The word “protection” is a term applied to “the activities and planning of any individual who may be seeking to protect themselves and their loved ones from harm.” Such harm comes from real-world threats which can negatively and permanently impact both your professional and personal life.
The world just isn’t as safe a place as it used to be. Given the frequency and intensity of emerging world-wide and domestic threats, protection has become a matter of personal responsibility. Failure to address the issue of personal protection can lead to catastrophic results such as loss of life, permanent physical injury, financial impact and negatively affect your ability to earn an income. Ignorance is not bliss. Sitting around hoping nothing bad will happen and doing nothing about it is no longer an option.
Real-world threats can emerge from any number of known sources such as terrorists, extremists, militant and activist groups, anti-U.S. foreign nationals, street gangs, domestic and international organized crime, human predators, opportunists, foreign intelligence services, disgruntled employees, emotionally unstable persons, corporate and industrial espionage and civil unrest. In some situations, you can even do everything right, but find yourself in the wrong place and at the wrong time.
When asked about their personal exposure to threats, the very first, and most dangerous, reaction most people have is, “Oh, it will never happen to me or my loved ones—that stuff always happens to someone else.”
Tell that to the guy next door whose wife was beaten and robbed, or the dad who was kidnapped while on vacation with his family and never seen again, or to the single mom down the street whose daughter was sexually assaulted on a prominent college campus, or the employees of a local business who were caught in civil unrest and barely got out alive.
BAD THINGS HAPPEN TO GOOD PEOPLE
Undesired events occur and impact good people every day. One only needs to click on the news and observe the likes of suicide bombers, “peaceful protests”, home invasions, school shootings, organized crime, destruction of property, disruption of business, exploitation of sensitive business and personal information, street gangs, domestic violence, identity theft, car-jacking, muggings and the list goes on.
Happening everywhere from the farthest corners of the globe to your back yard, bad things happen to good people at home, at the office, while driving in a car, in a movie theater, at a hotel, while travelling on business and for vacation.
Having worked in some capacity for nearly every U.S. government agency with three letters and a-vowel I’ve had the unique opportunity to observe and study threat development and management from an operational perspective. As a lifelong martial artist, non-ballistics weapons expert and having trained total-immersion in Japan, the Philippines and Indonesia with respected self-defense masters from around the world, I have spent a lifetime of committed study in protective services and want to share one of the most useful tools available for your own personal protection.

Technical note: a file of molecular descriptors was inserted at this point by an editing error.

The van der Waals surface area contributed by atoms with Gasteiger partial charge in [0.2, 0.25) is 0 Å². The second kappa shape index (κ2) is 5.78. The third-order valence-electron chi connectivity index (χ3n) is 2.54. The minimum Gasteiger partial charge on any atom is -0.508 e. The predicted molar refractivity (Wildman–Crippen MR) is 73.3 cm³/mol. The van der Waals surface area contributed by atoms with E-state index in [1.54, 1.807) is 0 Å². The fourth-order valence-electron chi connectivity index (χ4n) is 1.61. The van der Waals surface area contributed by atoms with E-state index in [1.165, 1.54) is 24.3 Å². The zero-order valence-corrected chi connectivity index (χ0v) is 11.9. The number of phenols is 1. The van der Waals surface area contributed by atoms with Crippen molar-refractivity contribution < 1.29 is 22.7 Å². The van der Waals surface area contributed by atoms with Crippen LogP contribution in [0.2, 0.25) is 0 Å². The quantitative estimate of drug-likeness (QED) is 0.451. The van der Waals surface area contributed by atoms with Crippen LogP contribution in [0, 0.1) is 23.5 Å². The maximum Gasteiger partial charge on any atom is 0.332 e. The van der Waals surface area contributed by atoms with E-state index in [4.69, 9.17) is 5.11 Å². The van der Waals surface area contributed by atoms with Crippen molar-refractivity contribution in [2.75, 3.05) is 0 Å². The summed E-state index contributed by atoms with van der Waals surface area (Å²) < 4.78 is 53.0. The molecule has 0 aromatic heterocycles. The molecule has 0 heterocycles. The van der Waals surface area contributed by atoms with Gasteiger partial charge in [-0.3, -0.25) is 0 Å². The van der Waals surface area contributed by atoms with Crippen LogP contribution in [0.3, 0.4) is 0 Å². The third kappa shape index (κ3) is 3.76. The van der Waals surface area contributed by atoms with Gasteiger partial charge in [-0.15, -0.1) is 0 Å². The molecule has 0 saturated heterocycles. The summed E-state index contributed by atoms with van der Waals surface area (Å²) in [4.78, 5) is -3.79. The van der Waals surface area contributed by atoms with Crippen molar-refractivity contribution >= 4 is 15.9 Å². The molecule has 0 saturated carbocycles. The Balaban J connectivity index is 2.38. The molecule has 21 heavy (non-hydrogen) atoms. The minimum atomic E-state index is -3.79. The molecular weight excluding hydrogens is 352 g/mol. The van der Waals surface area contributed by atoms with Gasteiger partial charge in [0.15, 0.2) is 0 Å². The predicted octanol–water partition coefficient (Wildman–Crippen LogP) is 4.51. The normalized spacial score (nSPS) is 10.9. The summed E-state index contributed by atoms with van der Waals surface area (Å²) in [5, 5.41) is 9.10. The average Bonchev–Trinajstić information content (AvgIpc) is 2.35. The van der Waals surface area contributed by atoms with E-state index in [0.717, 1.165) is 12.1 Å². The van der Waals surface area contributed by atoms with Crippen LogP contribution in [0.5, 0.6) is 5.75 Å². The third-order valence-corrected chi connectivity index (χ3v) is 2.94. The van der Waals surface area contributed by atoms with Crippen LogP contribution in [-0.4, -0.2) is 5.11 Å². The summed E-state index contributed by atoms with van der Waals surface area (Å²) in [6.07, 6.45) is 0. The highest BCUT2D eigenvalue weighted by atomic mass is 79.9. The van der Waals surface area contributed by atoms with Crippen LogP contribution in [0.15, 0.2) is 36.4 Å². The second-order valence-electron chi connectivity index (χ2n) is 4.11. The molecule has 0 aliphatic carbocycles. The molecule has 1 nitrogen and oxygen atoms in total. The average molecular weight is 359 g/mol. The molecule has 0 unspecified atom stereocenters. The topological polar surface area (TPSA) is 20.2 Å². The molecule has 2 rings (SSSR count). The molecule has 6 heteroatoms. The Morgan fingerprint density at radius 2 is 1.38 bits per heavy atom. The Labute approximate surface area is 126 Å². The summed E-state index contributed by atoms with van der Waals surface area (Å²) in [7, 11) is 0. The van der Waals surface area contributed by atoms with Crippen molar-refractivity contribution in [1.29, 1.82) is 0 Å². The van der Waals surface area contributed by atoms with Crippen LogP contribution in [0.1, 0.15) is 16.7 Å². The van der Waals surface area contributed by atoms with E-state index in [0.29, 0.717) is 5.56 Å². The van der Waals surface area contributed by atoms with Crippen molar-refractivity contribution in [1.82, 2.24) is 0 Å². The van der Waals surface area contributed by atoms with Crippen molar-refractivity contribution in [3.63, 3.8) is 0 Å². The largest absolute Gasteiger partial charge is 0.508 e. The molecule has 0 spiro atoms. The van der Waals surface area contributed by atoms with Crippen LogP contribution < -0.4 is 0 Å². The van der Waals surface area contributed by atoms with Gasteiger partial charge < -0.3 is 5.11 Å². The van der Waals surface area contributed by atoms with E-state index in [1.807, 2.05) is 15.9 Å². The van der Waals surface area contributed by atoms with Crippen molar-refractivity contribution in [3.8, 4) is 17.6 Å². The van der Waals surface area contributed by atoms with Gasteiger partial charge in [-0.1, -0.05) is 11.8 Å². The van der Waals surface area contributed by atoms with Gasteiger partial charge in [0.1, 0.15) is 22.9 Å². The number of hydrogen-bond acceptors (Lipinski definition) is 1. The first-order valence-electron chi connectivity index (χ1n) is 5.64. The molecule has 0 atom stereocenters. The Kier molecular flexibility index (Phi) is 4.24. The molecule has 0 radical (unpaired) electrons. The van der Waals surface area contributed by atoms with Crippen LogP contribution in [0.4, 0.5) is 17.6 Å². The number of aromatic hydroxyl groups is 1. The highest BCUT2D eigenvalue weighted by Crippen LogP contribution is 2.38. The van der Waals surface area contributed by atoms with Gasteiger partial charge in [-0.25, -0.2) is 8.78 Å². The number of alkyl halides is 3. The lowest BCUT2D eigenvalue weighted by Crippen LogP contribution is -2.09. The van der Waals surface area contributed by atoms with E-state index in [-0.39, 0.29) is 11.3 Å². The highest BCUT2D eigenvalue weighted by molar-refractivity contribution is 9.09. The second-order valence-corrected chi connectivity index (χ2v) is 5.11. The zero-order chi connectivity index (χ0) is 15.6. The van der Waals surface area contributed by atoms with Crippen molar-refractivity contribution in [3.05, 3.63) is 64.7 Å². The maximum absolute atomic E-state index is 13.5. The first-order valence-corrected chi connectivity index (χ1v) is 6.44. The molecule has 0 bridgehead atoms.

Drawing upon personal field experience, extensive training from firearms to ground fighting and professionally instructing literally tens of thousands of students over the past three decades affords me the background to share with you the common personal security thread that runs through all the above: a common denominator I call mind-eyes-hands. Let’s take a closer look at each one.
Every protection professional will tell you that your mind is your most effective weapon. Knowing what to look for, how to look for it and what to do if you see something is paramount to anything else. In most situations, you can remain proactive and take preventative measures against a potential threat.
Planning ahead and thinking before acting are examples of using your mind proactively. Your mind is what helps make you look less attractive to a predator. Pulling up to a convenience store in your car and being in the habit of rolling up the windows and locking the doors before you enter the store, makes your vehicle less attractive to an opportunist.
Taking in any ladders, hammers, saws, crowbars or other garage tools laying around your yard or house makes your home less attractive to would-be invaders.
Remembering to pack a small but useful medical kit to include a tourniquet and bandages on an excursion makes you more resilient by your being capable of solving potential medical issue.
Using your eyes and ears to observe your environment (and your mind to interact with it) is all about observation or active measures to maintain good situational awareness.
Applying good situational awareness is what allows you the space, time and opportunity to solve the tactical problem before things deteriorate to extreme physical violence.
Situational awareness is often used as a deterrent against predators and opportunists. The spilt second they know that you’re on to them the quicker their decision to go after easier (less aware) prey.
Failing a plan, failing to apply your situational awareness, odds are you did not see it, hear it or sense it coming. Instead, you found yourself rocked back on your heels far behind the action-reaction power curve reacting to a real-world physical threat as opposed to controlling it proactively.
In this situation, you have no further remaining options but to apply your hand-to-hand defensive tactics or defensive firearm skills.
Think of it like a ladder moving from the top down. If you can’t solve the problem with either proactive (using your mind) or active measures (using your eyes), then you’re relegated to reactive measures which is always a physical response requiring use of your hands or a firearm to solve the tactical problem. Hence mind-eyes-hands, the vanguard of these being the mind—your most powerful weapon.